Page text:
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Boneshaker (The Clockwork Century, #1)
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Group Reads > May/June 2015 Group Read: Boneshaker

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message 1: by Alicja, ἀπὸ μηχανῆς Θεός (new) - added it

Alicja (darkwingduckie7) | 772 comments We are reading Boneshaker (The Clockwork Century, #1) by Cherie Priest Boneshaker by Cherie Priest.

Discuss here!

message 2: by Brenda (new)

Brenda Clough (brendaclough) | 301 comments I could not read this, for an interesting reason: it is printed with dark brown ink on cream-colored paper. I assume this is to give it that old-timey steampunk look. However, there is not enough contrast for my diminished eyesight. I got through the first page and realized I could never finish reading it.

message 3: by Alicja, ἀπὸ μηχανῆς Θεός (new) - added it

Alicja (darkwingduckie7) | 772 comments Brenda wrote: "I could not read this, for an interesting reason: it is printed with dark brown ink on cream-colored paper. I assume this is to give it that old-timey steampunk look. However, there is not enough c..."

Aww... that sucks. Have you tried the ebook format?

message 4: by Brenda (new)

Brenda Clough (brendaclough) | 301 comments I could possibly try that, but that involves another step and another purchase...

message 5: by Gary (last edited May 27, 2015 08:40PM) (new) - rated it 4 stars

Gary | 1470 comments I picked this one up last year at some point, read the introduction and put it down again. It rubbed me the wrong way. To a certain extent, I'm sure that had to do with what I'd been reading at the time, and my mood when I started. I'm finding it a lot more palatable this time 'round.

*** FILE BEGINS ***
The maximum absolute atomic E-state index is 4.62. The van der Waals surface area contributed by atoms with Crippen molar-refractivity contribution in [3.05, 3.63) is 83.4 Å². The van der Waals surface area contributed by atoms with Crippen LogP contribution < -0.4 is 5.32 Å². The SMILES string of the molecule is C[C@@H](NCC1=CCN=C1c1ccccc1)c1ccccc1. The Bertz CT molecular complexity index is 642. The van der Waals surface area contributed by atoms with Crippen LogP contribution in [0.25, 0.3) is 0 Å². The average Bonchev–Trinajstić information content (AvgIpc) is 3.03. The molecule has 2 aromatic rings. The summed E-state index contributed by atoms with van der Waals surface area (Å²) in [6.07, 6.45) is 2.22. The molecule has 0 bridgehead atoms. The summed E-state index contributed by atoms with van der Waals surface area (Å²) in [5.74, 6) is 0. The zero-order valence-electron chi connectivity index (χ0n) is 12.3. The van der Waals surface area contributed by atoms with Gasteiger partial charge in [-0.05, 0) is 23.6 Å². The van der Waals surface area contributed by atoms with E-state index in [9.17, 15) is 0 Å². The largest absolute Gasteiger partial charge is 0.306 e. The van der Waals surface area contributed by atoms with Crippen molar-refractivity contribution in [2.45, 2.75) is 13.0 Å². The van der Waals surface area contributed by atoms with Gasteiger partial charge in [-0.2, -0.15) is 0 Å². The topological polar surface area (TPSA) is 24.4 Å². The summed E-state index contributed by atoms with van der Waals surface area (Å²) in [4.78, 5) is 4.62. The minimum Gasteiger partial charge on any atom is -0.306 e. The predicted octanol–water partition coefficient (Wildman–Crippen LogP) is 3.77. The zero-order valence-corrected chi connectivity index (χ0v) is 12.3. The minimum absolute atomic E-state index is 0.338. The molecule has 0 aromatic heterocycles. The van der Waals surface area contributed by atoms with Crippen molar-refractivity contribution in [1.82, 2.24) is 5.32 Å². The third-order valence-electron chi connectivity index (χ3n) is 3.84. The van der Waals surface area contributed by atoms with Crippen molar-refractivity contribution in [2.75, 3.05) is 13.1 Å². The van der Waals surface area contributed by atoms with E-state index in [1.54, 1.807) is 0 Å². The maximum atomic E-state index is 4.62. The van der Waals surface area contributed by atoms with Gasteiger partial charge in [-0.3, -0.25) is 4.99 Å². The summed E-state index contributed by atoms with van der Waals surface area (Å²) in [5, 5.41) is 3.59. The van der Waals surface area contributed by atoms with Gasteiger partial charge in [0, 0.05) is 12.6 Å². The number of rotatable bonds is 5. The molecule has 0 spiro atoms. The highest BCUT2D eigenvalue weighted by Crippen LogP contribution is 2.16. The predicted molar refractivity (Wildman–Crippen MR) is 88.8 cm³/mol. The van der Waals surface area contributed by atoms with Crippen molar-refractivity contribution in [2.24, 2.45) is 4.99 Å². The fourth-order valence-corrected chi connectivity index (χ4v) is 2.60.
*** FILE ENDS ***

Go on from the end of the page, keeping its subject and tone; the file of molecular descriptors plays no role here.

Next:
However, I can see what annoyed me the first time. There's a lot of info dumping going on in the narrative. The introduction, of course, is pure info dump, and though it didn't get me to put the book down this time, I still found the exposition there awkward. Much of that material is covered in various ways during the forthcoming dialogue and inner monologues of the lead characters, so I don't think the intro was necessary at all; we basically get it in the story itself. I'm not sure if that Intro was an author or publisher decision.

There are good ways and bad ways to go about giving readers information, and the particulars of how authors do that might be something that stands out more to me.

The world building is the big deal in this book. Steampunk meets zombie apocalypse is a interesting mashup. From time to time I take issue with the "facts" of that world-building, but they are mostly quibbles. For instance, it seems like the existence of steampunk tech would favor the North in the Civil War, doesn't it? So, unless there's some sort of rationale for that, I don't see how that conflict would have lasted as long as she has it go on. I don't know if the Civil War is going to come into play directly (she does talk about it in the abstract) but the book could have been set at any time, so that dynamic took me out of the story for a bit.